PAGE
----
One of the mistakes that is often made by beginners when filming other people is not getting close enough to the subject. Sometimes it is because you underestimate the wide angle lens, and no screen (on most models) means that it is a guessing game.
The footage that you can get being right up close to someone is much better, but it can be a bit more dangerous. The majority of filming that I do with a GoPro will be following snowboarders, skiers and skaters. Close filming of them looks great, but there is always the chance that they come off a feature a little awkwardly and it is pretty easy to get taken out trying to get the best footage.
The best way to get around this is to use a pole with a GoPro mounted on the end.
There are two main advantages of using a pole:
- They let you get close or into more dangerous situations where you don’t have to worry (as much) about getting hit by someone spinning on skis, or getting hit with a sharp edge of a snowboard.
- The further that the GoPro is from your body, the less shaky the footage will be. The pole does a decent job at smoothing out small bumpy vibrations that are common on follow cam footage, and turns them into bigger, slower movements.
I had been using a smaller pole that was made out of a ski pole for a couple of years, which was fine, but I wanted to make something that was a bit more versatile.
I didn’t really want to buy a pre-made pole like this one, but wanted to make something a bit cheaper.
I went to the hardware store, and bought a plastic (so that it is light) extending cobweb sweeper broom thing. I cut off the cobweb bit so that I was left with just an extending pole.
If you don’t want to cut it off you can just buy a pole by itself from Amazon here.
Rather than choose a combination of mounts, I only used the Tripod Mount because it keeps the weight of the GoPro closer to the pole than any other mounts.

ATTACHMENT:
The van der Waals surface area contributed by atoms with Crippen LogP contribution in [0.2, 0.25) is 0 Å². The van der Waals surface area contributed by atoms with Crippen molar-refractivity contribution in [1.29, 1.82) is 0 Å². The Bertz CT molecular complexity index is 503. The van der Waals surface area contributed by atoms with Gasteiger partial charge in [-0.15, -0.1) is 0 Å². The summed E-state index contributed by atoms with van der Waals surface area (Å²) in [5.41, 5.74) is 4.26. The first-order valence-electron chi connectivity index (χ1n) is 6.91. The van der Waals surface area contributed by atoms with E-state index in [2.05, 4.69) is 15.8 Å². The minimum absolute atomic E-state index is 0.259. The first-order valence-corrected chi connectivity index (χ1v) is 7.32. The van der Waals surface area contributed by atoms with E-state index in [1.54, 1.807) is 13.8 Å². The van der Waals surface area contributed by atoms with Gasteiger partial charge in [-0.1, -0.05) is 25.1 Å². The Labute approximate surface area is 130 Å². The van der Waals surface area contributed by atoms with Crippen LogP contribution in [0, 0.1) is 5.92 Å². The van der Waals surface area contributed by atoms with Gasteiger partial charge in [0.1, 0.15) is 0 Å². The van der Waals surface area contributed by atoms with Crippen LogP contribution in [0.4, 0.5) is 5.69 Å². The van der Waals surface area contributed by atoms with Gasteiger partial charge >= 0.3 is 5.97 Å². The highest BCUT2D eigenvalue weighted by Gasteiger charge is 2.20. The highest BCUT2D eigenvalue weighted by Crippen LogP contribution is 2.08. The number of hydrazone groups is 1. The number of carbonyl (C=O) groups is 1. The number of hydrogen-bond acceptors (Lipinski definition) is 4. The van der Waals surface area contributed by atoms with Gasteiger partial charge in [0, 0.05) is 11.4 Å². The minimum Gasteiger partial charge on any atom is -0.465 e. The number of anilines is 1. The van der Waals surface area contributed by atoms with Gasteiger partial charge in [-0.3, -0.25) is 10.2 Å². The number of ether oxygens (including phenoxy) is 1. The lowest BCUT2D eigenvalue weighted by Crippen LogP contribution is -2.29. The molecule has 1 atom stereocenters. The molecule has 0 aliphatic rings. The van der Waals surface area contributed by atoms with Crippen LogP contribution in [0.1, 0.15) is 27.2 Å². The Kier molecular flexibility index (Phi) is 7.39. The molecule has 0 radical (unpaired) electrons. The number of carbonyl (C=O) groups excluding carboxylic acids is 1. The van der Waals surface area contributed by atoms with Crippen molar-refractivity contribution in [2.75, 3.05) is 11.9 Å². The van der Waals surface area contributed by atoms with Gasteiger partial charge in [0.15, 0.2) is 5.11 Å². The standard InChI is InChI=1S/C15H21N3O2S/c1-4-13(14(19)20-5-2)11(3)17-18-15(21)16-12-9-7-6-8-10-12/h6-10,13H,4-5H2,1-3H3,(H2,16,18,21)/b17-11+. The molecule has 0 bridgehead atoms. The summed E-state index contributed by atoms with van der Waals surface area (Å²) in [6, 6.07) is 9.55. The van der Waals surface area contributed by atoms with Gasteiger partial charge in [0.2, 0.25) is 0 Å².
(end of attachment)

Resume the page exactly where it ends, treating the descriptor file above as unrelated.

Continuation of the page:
I just drilled a hole through the end of the pole, then used a screw and a couple of washers to connect the Tripod Mount to the pole. The tripod mount has a few good advantages, mostly that it is quick and easy to turn the GoPro so you can swap from filming someone else, to filming yourself.
The reach of an extending pole is where it really shows how helpful it can be. My versions doubles in length to around 140cm (about 4 1/2 feet). You can get really close to the action, without having to worry about hurting yourself in the process.
One of the worst things about filming with a GoPro pole is having to carry it around. I am constantly in two minds about whether I should bring a pole, because I know the footage is much better, but I don’t want to have to lug a pole around all day.
To slightly solve this problem, I tied a piece of elastic around the pole (when it is retracted) so that I can wear it over my shoulder. It is easier to ride around with the pole over your shoulder that it is so ride around carrying it, and you also get to have your hands free.
It is a pretty good investment for about $15 and a little bit of your time.